Review by Matt S.
Nameko – “Funghi” in the west – is one of those odd success stories in Japan in which a character design has become so popular that the character has become famous simply for existing. While the popularity that drives Nameko is a little foreign to the west, I am so glad that D3 Publisher localised Funghi Explosion, a match-3 game starring Nameko. It’s absolutely wonderful.
Japan loves its mascot characters. Every town, city and prefecture has a mascot representing it. Every sports team and business does too. If these characters are cute or charming enough, they become a revenue opportunity for their creator, as they can start to produce collectibles and other character-designed goods to sell. DigitallyDownloaded.net’s own mascot, Dee Dee, was designed as a homage/play on that trend. There are even business that exist exclusively to come up with characters and then market them as the product. Characters like Hello Kitty or Rilakkuma are simply built as cute characters to deliver merchandise and other monetisation opportunities back to their creators.
Funghi is a very popular character indeed in Japan. He started out as a cute sidekick to the protagonist of the Touch Detective series on Nintendo DS. From there he became the popular character and has since appeared in anime and games of his own – such as this one. He’s even got his own shop. Near Tokyo Station there’s a strip of “character goods stores”, each themed after one particular character or franchise. There’s a Hello Kitty store, as well as stores dedicated to Rilakkuma, Pokemon, Snoopy, Studio Ghibli and… Funghi. That’s the kind of popularity we’re talking about here.
— Dee Dee wishes you a very merry Christmas (@DigitallyDownld) December 20, 2018
I’m providing that context to explain why Funghi Explosion exists. In Japan, a character like this has the kind of pull to generate an audience to make a standard match-3 experience popular. In the west, this might seem like an odd release, with a virtual unknown character and theme, but I hope people give it a go, because it’s a tight match-3 puzzler, with a lot of challenge and charm.
Funghi Explosion is most similar to a puzzler that was particularly popular a few years ago on the Nintendo DS called Zoo Keeper. As standard for the genre, you’re presented with a board filled with little icons, and your job is to swap these icons around by moving them horizontally and vertically in order to line up three or more of the same icon in a row. The difference between the likes of Zoo Keeper and Funghi Explosion and something like Candy Crush is that you can continue matching icons while previous matches are disappearing. The key to scoring well in Funghi Explosion is to keep a combo high by making a continuous stream of matches without a pause. Of course, with icons disappearing and the board constantly shuffling that is easier said than done.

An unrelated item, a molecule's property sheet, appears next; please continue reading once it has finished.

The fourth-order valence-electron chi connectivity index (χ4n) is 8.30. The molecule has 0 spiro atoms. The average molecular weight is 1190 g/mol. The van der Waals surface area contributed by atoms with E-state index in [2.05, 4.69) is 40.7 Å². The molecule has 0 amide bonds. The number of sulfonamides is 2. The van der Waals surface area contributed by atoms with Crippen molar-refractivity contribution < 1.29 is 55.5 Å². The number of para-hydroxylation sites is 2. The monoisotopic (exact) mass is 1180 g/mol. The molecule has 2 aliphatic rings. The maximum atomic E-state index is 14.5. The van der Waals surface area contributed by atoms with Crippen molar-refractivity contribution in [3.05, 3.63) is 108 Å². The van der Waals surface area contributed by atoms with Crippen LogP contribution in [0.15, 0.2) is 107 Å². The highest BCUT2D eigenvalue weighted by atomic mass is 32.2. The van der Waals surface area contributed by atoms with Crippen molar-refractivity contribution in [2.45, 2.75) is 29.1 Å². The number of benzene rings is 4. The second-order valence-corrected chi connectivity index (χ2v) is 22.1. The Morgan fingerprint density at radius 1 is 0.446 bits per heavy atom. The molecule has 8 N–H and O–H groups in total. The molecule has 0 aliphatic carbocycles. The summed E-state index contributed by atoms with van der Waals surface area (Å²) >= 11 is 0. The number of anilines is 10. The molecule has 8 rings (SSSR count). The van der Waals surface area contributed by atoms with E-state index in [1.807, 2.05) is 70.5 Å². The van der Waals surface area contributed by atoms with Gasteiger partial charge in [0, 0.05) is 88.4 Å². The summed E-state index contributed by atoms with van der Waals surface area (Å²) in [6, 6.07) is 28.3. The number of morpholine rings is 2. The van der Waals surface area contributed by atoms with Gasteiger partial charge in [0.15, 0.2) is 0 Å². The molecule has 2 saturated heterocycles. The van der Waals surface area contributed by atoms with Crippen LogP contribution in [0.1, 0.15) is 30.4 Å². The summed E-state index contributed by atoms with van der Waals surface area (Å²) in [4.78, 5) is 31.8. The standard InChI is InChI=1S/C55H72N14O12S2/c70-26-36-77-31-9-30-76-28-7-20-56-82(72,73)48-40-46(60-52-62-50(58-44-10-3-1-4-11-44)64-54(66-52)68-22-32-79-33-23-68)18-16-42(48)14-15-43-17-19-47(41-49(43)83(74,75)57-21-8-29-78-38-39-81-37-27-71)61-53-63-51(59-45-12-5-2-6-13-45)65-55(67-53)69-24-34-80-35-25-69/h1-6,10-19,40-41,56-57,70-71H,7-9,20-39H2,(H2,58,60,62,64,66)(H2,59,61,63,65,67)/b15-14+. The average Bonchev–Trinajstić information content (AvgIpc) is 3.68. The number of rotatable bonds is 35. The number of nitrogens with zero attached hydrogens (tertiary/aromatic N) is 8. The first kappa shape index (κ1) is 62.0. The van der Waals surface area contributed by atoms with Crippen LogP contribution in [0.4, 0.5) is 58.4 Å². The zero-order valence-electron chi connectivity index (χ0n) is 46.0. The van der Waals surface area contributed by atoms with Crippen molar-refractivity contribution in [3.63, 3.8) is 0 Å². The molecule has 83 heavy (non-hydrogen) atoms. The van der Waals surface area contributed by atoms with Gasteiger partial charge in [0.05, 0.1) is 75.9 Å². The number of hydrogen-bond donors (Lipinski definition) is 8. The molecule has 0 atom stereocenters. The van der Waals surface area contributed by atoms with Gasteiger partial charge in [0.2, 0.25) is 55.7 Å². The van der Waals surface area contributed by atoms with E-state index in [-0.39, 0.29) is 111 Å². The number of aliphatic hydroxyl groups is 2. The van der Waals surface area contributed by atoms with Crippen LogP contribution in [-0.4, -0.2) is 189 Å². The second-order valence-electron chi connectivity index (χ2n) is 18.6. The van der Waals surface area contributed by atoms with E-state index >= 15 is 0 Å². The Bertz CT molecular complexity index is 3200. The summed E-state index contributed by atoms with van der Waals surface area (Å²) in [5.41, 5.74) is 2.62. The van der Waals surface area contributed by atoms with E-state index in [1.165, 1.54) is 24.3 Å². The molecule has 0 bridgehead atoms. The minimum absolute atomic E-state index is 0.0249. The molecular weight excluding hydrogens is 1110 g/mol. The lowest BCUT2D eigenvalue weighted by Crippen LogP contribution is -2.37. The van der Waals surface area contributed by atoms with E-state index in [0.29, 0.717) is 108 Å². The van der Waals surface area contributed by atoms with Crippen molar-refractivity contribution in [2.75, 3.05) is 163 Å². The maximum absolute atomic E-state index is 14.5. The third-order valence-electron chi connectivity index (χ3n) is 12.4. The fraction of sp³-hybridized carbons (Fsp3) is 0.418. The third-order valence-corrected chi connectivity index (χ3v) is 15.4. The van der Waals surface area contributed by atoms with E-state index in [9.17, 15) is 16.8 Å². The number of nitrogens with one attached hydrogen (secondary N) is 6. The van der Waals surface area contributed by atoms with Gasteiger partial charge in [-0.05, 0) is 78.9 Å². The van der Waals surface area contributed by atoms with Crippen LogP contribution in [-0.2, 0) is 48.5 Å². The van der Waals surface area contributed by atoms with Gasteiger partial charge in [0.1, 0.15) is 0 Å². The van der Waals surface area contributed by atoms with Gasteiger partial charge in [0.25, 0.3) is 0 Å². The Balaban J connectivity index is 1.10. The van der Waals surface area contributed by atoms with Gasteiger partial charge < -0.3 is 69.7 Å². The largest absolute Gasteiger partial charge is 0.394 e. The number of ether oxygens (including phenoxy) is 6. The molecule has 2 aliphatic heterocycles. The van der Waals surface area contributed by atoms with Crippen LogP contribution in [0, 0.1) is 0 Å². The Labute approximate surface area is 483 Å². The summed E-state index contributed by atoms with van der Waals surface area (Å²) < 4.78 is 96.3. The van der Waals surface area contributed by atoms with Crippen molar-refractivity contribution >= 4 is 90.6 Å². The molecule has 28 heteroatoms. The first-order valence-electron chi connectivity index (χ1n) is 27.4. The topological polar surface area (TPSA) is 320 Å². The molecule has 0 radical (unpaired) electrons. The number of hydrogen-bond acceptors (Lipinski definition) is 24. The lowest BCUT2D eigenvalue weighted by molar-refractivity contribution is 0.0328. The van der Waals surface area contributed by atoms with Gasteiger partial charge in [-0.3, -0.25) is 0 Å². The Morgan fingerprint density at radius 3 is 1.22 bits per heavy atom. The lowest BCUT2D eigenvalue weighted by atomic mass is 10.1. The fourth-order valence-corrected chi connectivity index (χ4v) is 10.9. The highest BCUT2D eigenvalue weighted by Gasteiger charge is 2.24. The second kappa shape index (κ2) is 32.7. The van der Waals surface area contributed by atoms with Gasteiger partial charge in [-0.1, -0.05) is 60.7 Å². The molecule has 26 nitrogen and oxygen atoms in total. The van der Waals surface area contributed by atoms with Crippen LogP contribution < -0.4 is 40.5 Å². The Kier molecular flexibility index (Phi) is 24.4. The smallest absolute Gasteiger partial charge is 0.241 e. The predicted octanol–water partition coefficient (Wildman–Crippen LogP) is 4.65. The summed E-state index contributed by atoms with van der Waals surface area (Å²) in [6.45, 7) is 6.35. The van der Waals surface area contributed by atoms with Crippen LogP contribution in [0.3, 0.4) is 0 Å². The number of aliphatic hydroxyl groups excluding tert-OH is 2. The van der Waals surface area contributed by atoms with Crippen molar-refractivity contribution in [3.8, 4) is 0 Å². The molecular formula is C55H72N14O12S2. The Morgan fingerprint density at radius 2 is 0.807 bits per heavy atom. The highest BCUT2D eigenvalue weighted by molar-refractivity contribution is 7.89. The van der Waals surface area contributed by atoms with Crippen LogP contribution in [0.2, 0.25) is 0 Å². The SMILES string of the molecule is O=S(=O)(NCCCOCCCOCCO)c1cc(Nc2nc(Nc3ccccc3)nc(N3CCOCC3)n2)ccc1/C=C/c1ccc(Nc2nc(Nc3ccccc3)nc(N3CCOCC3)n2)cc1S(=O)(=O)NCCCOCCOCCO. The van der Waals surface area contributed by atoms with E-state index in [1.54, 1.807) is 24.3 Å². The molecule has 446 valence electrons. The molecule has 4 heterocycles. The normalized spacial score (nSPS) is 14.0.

Funghi Explosion is a pure time attack affair. Seconds tick down, and each match restores some time. After a certain number of matches you’ll clear the level, which fills the timer all the way, and gives you a new board to play with – occasionally with another new icon introduced to add to the difficulty (the more different icons there are, the harder it is to find matches). Eventually you’ll be unable to keep up, and the timer will run out and giving you a score. Funghi Explosion has a leaderboard, though it’s only offline and really only there to help you keep track of your best performances.
— Dee Dee wishes you a very merry Christmas (@DigitallyDownld) December 23, 2018
There are a couple of alternative modes. One sets you with a series of ten specific challenges, and after completing all ten, gives you an overall score. There’s also a multiplayer mode, which is nice and simple; it’s the same as the base game, but if you get combos you send “viruses” to your opponent, which prevent them from using specific parts of the play field until they can clear the virus away.
Funghi Explosion is made well. Touch screen is the most comfortable way to play when the Switch is in handheld mode, but with a controller when the console is docked the game is still very manageable. Multiplayer is available with each player holding one Joy-Con, and the easy-to-learn rules and bright presentation actually makes this game an ideal multiplayer game for just about anyone when out and about. I can see my wife (who is also a Funghi fan) and I spending a lot of time playing this while on planes and trains in Japan and around the place.
Really, though, it’s the presentation that will determine whether Funghi Explosion has any kind of longevity. The colourful presentation of Funghi and his buddies is instantly appealing, particularly to existing fans. There’s all the silly sound effects that fans will also immediately recognise. It’s all charming enough that non-fans can still enjoy this, but it’s definitely a game that assumes a certain degree of knowledge.
The escalating difficulty from one level to the next means that any given game of Funghi Explosion only lasts for a few minutes. That’s to its benefit. It’s an ideal light pick-up-and-play puzzler that it will be on high rotation on my Switch for quite some time to come. It’s also an excellent example of a “mascot game”, as something of unique cultural and social relevance to Japan.
– Matt S.
Find me on Twitter: @digitallydownld